His wounds bleed forth mercy. His Sacred Heart, pierced, still burns forth love. He's wearing the chasuble and crown which denote His Kingship.
His facial expression is regal. Regal and yet still gentle - merciful.
This weekend, the pastor of a neighborhood parish pointed out something fascinating. During the homily, he repeated the final words of Jesus read from the Gospel reading:
"Amen, I say to you, today you will be with me in Paradise."
Father pointed out that these were the very last words we hear during the liturgical year. Are they words of condemnation? Are they words of despair?
No - they are words of hope... they are words of mercy.
What's more, they are words of the King promising His servant access to His Kingdom as He sat upon the throne that would open that Kingdom to us.
What a reflection. What a mind-blowing reflection.
These words were directed at a sinner worthy to humanity of crucifixion. Yet to God, He was a child worthy of Heaven.
We would do well to remember that.
See those beautiful gold flowers? They are the most beautiful reliquaries I've ever seen. These uniquely crafted flowers contain the relics of St. Therese and her parents, Blessed Marie-Azélie Guérin and Blessed Louis Martin.
We here in Philadelphia were lucky enough to have these relics sent to us as gifts from France. They were displayed for public veneration for a full week at the Cathedral Basilica. Just beautiful, right?
I ended up coming back again on Saturday with a friend of mine. John opted to stay in the car, but Chrissy, Vincent and I went in to pray before them one last time before they got sent to their final destination - a Carmelite monastery (also in Philadelphia).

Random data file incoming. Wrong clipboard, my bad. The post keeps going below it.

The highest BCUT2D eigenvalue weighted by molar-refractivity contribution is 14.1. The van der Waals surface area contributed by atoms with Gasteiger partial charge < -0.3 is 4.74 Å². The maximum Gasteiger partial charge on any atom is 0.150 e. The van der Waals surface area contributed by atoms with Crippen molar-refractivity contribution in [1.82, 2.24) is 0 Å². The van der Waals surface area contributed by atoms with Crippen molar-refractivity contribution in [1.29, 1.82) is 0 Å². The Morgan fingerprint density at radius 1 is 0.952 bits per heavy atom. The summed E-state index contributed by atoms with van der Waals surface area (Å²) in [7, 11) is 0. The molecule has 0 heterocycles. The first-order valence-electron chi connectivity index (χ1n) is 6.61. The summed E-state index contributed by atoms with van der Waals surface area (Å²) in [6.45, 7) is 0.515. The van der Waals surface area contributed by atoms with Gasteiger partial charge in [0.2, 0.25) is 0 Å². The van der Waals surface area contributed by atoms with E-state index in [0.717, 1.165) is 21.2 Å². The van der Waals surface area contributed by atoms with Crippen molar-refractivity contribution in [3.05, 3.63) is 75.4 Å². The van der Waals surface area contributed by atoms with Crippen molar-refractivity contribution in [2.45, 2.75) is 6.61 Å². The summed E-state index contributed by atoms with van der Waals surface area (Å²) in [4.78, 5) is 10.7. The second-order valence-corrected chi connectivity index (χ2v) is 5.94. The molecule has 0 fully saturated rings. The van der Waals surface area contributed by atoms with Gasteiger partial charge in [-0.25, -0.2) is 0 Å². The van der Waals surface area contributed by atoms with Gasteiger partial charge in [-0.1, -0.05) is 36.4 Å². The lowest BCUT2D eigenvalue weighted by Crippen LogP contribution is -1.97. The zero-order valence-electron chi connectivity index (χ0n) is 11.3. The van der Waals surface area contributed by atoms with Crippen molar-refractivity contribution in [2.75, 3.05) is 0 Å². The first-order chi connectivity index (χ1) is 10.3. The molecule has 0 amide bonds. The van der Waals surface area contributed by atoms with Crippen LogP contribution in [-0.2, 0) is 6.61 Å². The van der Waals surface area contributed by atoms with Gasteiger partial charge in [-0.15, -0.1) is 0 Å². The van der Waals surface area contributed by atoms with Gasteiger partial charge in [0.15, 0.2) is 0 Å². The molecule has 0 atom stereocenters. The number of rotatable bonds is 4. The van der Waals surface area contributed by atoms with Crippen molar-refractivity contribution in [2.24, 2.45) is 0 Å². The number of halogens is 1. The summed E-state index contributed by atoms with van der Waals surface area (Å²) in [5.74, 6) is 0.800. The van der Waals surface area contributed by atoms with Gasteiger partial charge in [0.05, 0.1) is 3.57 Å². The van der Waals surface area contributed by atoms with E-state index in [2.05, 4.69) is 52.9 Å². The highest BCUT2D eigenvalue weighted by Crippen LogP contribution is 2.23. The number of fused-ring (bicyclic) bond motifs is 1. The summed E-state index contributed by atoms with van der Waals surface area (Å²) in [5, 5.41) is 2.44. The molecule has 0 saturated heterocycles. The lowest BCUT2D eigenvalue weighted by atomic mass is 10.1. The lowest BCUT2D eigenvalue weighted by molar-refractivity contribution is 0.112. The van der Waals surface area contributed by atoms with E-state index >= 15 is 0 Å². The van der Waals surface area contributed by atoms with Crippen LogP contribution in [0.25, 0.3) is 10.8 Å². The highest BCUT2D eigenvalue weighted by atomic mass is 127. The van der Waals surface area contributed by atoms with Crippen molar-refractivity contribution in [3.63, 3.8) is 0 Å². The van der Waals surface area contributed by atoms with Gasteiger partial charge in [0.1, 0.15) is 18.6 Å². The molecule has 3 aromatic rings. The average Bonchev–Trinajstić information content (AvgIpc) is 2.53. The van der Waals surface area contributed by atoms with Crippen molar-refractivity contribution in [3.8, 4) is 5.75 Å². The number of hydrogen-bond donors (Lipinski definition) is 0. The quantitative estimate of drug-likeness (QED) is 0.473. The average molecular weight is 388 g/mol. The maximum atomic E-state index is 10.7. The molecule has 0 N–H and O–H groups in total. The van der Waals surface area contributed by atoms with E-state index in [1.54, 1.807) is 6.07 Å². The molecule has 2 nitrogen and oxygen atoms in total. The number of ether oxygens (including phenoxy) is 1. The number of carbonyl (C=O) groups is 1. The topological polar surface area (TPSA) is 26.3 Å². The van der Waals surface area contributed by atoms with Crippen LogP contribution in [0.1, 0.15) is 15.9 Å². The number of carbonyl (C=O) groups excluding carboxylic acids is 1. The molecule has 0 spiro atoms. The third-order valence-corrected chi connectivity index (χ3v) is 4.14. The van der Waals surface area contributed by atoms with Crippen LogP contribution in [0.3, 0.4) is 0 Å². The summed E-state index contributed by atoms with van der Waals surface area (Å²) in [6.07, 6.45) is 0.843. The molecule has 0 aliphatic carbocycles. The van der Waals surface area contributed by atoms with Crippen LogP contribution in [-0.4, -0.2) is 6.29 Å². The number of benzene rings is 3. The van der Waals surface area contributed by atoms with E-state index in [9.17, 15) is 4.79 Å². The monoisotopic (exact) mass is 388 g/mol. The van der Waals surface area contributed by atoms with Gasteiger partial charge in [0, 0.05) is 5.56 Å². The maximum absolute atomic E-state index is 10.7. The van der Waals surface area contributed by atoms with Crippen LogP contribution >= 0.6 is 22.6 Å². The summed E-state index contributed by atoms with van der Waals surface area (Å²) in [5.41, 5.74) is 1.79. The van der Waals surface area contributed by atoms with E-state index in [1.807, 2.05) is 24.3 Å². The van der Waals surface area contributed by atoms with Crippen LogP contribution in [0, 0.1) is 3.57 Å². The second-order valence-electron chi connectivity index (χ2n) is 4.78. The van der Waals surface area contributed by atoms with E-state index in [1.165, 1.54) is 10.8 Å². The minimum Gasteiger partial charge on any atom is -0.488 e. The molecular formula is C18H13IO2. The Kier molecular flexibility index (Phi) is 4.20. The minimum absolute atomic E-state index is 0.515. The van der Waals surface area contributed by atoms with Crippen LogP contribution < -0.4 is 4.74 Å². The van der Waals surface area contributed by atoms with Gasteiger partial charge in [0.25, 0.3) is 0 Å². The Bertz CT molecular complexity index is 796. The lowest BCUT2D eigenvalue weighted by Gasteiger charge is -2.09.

Vincent had never experienced public exposition before, so I really wanted him to see this part of our faith while he had the chance. We waited our turn to kneel before the relics and I pulled him next to me. He wasn't quite sure what to do. I think he wanted to touch the reliquaries (which makes sense - they are super shiny!). I told him, "Those are special flowers that have kisses from Heaven in them. Can you thank Jesus for His special kisses?"
Vincent said, "Thank you, Jesus. I love you, Jesus."
He then blew a kiss to the box and I sent him back to stand with Chrissy while I said a brief prayer, myself.
You see, folks, I had asked God to send me a sign last weekend at Mass. Once and for all, Lord, just let me know I'm not crazy... let me know that Myla wasn't just a figment of my imagination. For as much as I believe in my heart that I held her within me, outside pressures kept making me question myself. So I begged God to just send me a sign one way or the other and I would leave it in His Hands. She was so tiny - only about 4-5 weeks.
When I went to the Cathedral on Monday, I had no idea these were there. In fact, when I went in during lunch, there was no identifying information. I looked in the bulletin - nothing. I checked the website for the Cathedral - still nothing. Finally, I called the rectory. The secretary explained that they were relics of St. Therese and they just hadn't gotten around to posting about them yet because it was a last minute thing.
So knowing they were relics that would be gone by Saturday evening, I made sure to get back to properly venerate them and say prayers to Myla's namesake.
Myla was named after St. Therese of Lisieux (Myla Therese). Not only did St. Therese send me a rose to answer my plea for confirmation, God allowed her to come in person to deliver the message. I didn't even realize that until typing out this entry, and I'm crying all over again at the realization that God is so loving and merciful.
All of my nightly prayers and kisses between Myla's guardian angel and mine have not been in vain. My little sweetie is safe and in Heaven and I will not allow outside naysayers to cause me to doubt God's grace again.
My little miracle, only a few weeks on this earth, already lives in Eternity.
Bless the Lord for His faithful servant, St. Therese. Bless the Lord for His gift of Myla.
Best part about this experience is that on the way home, Chrissy was asking me all sorts of questions about St. Therese. I explained a bit about her life, her death (and the shower of roses from Heaven) and how at the end of a novena to her, she lets you know she heard your prayer with a rose.